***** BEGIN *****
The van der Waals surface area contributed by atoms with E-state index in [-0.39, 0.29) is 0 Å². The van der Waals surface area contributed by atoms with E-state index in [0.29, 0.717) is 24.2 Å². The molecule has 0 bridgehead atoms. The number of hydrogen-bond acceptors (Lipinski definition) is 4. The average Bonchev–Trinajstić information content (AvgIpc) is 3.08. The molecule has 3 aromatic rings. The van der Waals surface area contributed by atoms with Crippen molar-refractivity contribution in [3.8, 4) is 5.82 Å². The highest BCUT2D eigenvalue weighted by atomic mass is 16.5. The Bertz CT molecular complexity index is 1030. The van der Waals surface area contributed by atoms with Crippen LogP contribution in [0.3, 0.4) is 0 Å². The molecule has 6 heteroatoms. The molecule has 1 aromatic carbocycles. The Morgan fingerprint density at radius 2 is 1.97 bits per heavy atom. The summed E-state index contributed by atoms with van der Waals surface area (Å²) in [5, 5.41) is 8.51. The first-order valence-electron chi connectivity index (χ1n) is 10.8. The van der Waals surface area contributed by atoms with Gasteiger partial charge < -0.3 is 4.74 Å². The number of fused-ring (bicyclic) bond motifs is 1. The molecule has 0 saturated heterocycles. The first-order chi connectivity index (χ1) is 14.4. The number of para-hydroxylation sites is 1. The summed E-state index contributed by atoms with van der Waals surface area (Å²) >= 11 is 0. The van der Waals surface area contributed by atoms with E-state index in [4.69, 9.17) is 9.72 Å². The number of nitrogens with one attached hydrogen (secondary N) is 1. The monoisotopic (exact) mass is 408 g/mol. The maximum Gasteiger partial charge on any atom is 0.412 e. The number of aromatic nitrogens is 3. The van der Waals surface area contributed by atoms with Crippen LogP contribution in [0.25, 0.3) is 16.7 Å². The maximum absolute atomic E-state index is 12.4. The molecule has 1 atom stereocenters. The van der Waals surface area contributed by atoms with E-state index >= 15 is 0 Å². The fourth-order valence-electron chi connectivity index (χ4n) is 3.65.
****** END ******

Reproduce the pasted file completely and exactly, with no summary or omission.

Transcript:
The van der Waals surface area contributed by atoms with E-state index in [-0.39, 0.29) is 0 Å². The van der Waals surface area contributed by atoms with E-state index in [0.29, 0.717) is 24.2 Å². The molecule has 0 bridgehead atoms. The number of hydrogen-bond acceptors (Lipinski definition) is 4. The average Bonchev–Trinajstić information content (AvgIpc) is 3.08. The molecule has 3 aromatic rings. The van der Waals surface area contributed by atoms with Crippen molar-refractivity contribution in [3.8, 4) is 5.82 Å². The highest BCUT2D eigenvalue weighted by atomic mass is 16.5. The Bertz CT molecular complexity index is 1030. The van der Waals surface area contributed by atoms with Crippen LogP contribution in [0.3, 0.4) is 0 Å². The molecule has 6 heteroatoms. The molecule has 1 aromatic carbocycles. The Morgan fingerprint density at radius 2 is 1.97 bits per heavy atom. The summed E-state index contributed by atoms with van der Waals surface area (Å²) in [5, 5.41) is 8.51. The first-order valence-electron chi connectivity index (χ1n) is 10.8. The van der Waals surface area contributed by atoms with Gasteiger partial charge < -0.3 is 4.74 Å². The number of fused-ring (bicyclic) bond motifs is 1. The molecule has 0 saturated heterocycles. The first-order chi connectivity index (χ1) is 14.4. The number of para-hydroxylation sites is 1. The summed E-state index contributed by atoms with van der Waals surface area (Å²) >= 11 is 0. The van der Waals surface area contributed by atoms with E-state index in [4.69, 9.17) is 9.72 Å². The number of nitrogens with one attached hydrogen (secondary N) is 1. The monoisotopic (exact) mass is 408 g/mol. The maximum Gasteiger partial charge on any atom is 0.412 e. The number of aromatic nitrogens is 3. The van der Waals surface area contributed by atoms with Crippen LogP contribution in [0.25, 0.3) is 16.7 Å². The maximum absolute atomic E-state index is 12.4. The molecule has 1 atom stereocenters. The van der Waals surface area contributed by atoms with E-state index >= 15 is 0 Å². The fourth-order valence-electron chi connectivity index (χ4n) is 3.65.